Brutus and Marcius henceforth must be dumb,
For ne'er thy like upon the stage shall come,
To charm the faculty of ears and eyes,
Unless we could command the dead to rise.
Vindex is gone, and what a loss was he!
Frankford, Brachiano, and Malevole.
Heart-broke Philaster, and Amintas too,
Are lost for ever; with the red-hair' d Jew,
Which sought the bankrupt merchant's pound of flesh,
By woman-lawyer caught in his own mesh.
What a wide world was in that little space,
Thyself a world the Globe thy fittest place!
Thy stature small, but every thought and mood
Might throughly from thy face be understood;
And his whole action he could change with ease
From ancient Lear to youthful Pericles.
But let me not forget one chiefest part,
Wherein, beyond the rest, he mov'd the heart;
The grieved Moor, made jealous by a slave,
Who sent his wife to fill a timeless grave,
Then slew himself upon the bloody bed.
All these and many more are with him dead.
Hereafter must our Poets cease to write.
Since thou art gone, dear Dick, a tragic night
Will wrap our black-hung stage: he made a Poet,
And those who yet remain full surely know it,
For, having Burbage to give forth each line,
It fill'd their brain with fury more divine.
Oft have I seen him leap into the grave,
Suiting the person, which he seem'd to have,
Of a mad lover, with so true an eye,
That there I would have sworn he meant to die.
....And now, dear Earth, that must enshrine that dust,
By heaven now committed to thy trust,
Keep it as precious as the richest mine
That lies entomb'd in that rich womb of thine,
That after times may know that much lov'd mould
From other dust, and cherish it as gold:
On it be laid some soft but lasting stone,
With this short epitaph endors'd thereon,
That every eye may read, and reading, weep
'Tis England's Roscius, Burbage, that I Keep.
London's grief over Richard Burbage's death was so profound that another unnamed author wrote a few lines mocking the excess, using Shakespeare's own opening lines from Henry VI:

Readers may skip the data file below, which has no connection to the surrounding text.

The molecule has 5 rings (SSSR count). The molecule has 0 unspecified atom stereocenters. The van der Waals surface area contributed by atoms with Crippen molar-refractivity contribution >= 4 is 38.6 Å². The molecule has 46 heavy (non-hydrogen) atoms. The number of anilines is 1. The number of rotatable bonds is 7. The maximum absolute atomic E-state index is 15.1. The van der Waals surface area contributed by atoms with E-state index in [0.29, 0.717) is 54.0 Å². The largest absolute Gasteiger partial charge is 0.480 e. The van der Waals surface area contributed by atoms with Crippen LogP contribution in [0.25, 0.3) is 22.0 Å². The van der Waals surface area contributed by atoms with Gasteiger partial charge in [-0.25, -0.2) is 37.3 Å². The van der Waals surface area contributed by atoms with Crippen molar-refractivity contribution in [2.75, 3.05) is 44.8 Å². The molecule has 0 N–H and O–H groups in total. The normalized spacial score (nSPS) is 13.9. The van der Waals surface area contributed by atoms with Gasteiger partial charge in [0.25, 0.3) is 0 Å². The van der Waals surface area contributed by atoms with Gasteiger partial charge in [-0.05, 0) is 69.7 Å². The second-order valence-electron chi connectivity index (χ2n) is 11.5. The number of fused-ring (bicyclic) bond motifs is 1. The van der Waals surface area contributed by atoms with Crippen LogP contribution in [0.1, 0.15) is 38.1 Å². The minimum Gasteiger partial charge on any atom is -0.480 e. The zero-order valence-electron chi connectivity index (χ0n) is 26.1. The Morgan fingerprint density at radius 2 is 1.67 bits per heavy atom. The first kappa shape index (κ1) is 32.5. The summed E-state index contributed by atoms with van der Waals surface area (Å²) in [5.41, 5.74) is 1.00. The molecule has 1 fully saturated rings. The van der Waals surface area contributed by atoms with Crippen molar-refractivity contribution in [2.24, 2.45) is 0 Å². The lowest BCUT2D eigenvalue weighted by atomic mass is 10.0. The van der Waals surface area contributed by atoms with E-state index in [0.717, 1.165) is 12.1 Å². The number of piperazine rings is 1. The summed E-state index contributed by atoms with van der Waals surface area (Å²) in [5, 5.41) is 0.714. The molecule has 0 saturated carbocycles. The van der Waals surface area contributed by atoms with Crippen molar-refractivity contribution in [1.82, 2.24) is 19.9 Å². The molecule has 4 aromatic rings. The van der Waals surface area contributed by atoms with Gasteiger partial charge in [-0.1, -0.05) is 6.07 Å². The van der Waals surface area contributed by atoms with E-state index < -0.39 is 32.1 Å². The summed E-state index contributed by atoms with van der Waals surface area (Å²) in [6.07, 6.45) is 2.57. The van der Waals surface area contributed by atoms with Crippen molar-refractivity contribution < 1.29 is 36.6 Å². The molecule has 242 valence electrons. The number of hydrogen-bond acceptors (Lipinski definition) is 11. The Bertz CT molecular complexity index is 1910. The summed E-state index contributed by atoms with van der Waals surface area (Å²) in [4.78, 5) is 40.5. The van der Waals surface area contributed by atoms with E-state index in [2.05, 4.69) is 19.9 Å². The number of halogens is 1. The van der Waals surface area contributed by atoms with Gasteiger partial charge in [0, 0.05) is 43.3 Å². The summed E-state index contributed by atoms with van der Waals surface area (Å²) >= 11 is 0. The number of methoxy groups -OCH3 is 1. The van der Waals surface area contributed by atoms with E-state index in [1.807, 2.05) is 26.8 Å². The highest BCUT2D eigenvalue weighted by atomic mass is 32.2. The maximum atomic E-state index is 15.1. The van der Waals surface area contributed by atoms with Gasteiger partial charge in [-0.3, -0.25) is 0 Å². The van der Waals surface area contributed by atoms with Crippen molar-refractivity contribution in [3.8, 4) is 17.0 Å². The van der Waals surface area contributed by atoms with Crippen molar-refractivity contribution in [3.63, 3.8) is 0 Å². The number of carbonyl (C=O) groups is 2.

Hung be the heavens with black, yield day to night!
Comets importing change shoot through the sky:
Scourge the foul fates that thus afflict our sight!
Burbage, the player, has vouchsafed to die!
Therefore, in London is not one eye dry:
The deaths of men who act our Queens and Kings,
Are now more mourn'd than are the real things.

The Queen is dead! to him now what are Queens?
Queens of the theatre are much more worth,
Drawn to the playhouse by the bawdy scenes,
To revel in the foulness they call mirth.
Dick Burbage was their mortal god on earth:
When he expires, lo! all lament the man;
But where's the grief should follow good Queen Ann?
The shock and sadness over Burbage's passing may be the key to our understanding of why so little was written on Shakespeare's death just three years earlier - a theory put so eloquently by C. C. Stopes in Burbage and Shakespeare's Stage:
Shakespeare was out of it all now - away in the quiet Stratford Church he lay. And Richard Burbage, having a son at the end of the year, in memory of him called the child by the name of '"William." It has often been noted by enemies that the world did not seem very much distressed about the death of Shakespeare. No one seems to have grasped the true reason. Shakespeare had retired from the stage, as an actor, some time before he died. His personal appearances in London were rare.

And when the end came, and the creation of plays from that source ceased, we have every reason to believe that there was an increase in the number of the performances of his plays. For in the characters Shakespeare wrote for him Richard Burbage attained his greatest glory. Men did not realize that Shakespeare was dead while Burbage lived. His power of impersonation was so great that he became his characters....We have only to turn to the poems referring to Richard Burbage to realize that it was in the death of Burbage that to the world our Shakespeare died (115).

How to cite this article:
Mabillard, Amanda. Richard Burbage. Shakespeare Online. 21 Nov. 2000. (date when you accessed the information) < >.

Collier, J Payne. Memoirs Of The Principal Actors In The Plays Of Shakespeare. London: For The Shakespeare Society, 1846.
Holmes, Martin Rivington. Shakespeare and Burbage . London : Phillimore, 1978.
Lee, Sir Sidney. A Life of William Shakespeare. New York: Dover Publications, 1968.
Rowse, A. L. Shakespeare the Man. New York: St. Martin's Press, 1988.
Stopes, C.C. Burbage and Shakespeare's Stage. London: A. Moring, Ltd., 1913.